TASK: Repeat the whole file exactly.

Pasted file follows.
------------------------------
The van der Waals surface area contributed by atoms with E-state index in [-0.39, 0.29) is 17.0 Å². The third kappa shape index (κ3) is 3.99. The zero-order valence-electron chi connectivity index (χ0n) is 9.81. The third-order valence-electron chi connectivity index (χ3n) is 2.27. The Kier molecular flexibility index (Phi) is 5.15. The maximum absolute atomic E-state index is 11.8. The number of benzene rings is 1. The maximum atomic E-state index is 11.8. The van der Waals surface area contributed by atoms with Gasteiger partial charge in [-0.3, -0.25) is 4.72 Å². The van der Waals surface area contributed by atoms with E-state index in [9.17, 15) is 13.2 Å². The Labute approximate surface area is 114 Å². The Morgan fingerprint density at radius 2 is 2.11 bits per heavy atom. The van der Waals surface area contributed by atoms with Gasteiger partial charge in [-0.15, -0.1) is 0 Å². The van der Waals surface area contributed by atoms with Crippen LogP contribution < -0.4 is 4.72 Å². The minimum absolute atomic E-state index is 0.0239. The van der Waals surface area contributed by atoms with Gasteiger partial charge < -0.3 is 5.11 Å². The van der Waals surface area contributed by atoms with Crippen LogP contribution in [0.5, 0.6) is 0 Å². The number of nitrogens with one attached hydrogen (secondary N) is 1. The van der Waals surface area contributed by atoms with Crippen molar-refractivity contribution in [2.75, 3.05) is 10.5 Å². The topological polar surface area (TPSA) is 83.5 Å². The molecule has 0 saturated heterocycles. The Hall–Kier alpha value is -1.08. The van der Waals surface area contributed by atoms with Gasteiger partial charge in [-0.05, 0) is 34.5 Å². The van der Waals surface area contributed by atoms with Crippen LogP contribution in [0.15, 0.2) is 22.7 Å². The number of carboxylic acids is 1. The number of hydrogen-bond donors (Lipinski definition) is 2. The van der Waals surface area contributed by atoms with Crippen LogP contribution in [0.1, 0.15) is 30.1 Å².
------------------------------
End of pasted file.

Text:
The van der Waals surface area contributed by atoms with E-state index in [-0.39, 0.29) is 17.0 Å². The third kappa shape index (κ3) is 3.99. The zero-order valence-electron chi connectivity index (χ0n) is 9.81. The third-order valence-electron chi connectivity index (χ3n) is 2.27. The Kier molecular flexibility index (Phi) is 5.15. The maximum absolute atomic E-state index is 11.8. The number of benzene rings is 1. The maximum atomic E-state index is 11.8. The van der Waals surface area contributed by atoms with Gasteiger partial charge in [-0.3, -0.25) is 4.72 Å². The van der Waals surface area contributed by atoms with E-state index in [9.17, 15) is 13.2 Å². The Labute approximate surface area is 114 Å². The Morgan fingerprint density at radius 2 is 2.11 bits per heavy atom. The van der Waals surface area contributed by atoms with Gasteiger partial charge in [-0.15, -0.1) is 0 Å². The van der Waals surface area contributed by atoms with Crippen LogP contribution < -0.4 is 4.72 Å². The minimum absolute atomic E-state index is 0.0239. The van der Waals surface area contributed by atoms with Gasteiger partial charge < -0.3 is 5.11 Å². The van der Waals surface area contributed by atoms with Crippen LogP contribution in [0.5, 0.6) is 0 Å². The number of nitrogens with one attached hydrogen (secondary N) is 1. The van der Waals surface area contributed by atoms with Crippen molar-refractivity contribution in [2.75, 3.05) is 10.5 Å². The topological polar surface area (TPSA) is 83.5 Å². The molecule has 0 saturated heterocycles. The Hall–Kier alpha value is -1.08. The van der Waals surface area contributed by atoms with Gasteiger partial charge in [-0.05, 0) is 34.5 Å². The van der Waals surface area contributed by atoms with Crippen LogP contribution in [0.15, 0.2) is 22.7 Å². The number of carboxylic acids is 1. The number of hydrogen-bond donors (Lipinski definition) is 2. The van der Waals surface area contributed by atoms with Crippen LogP contribution in [0.1, 0.15) is 30.1 Å².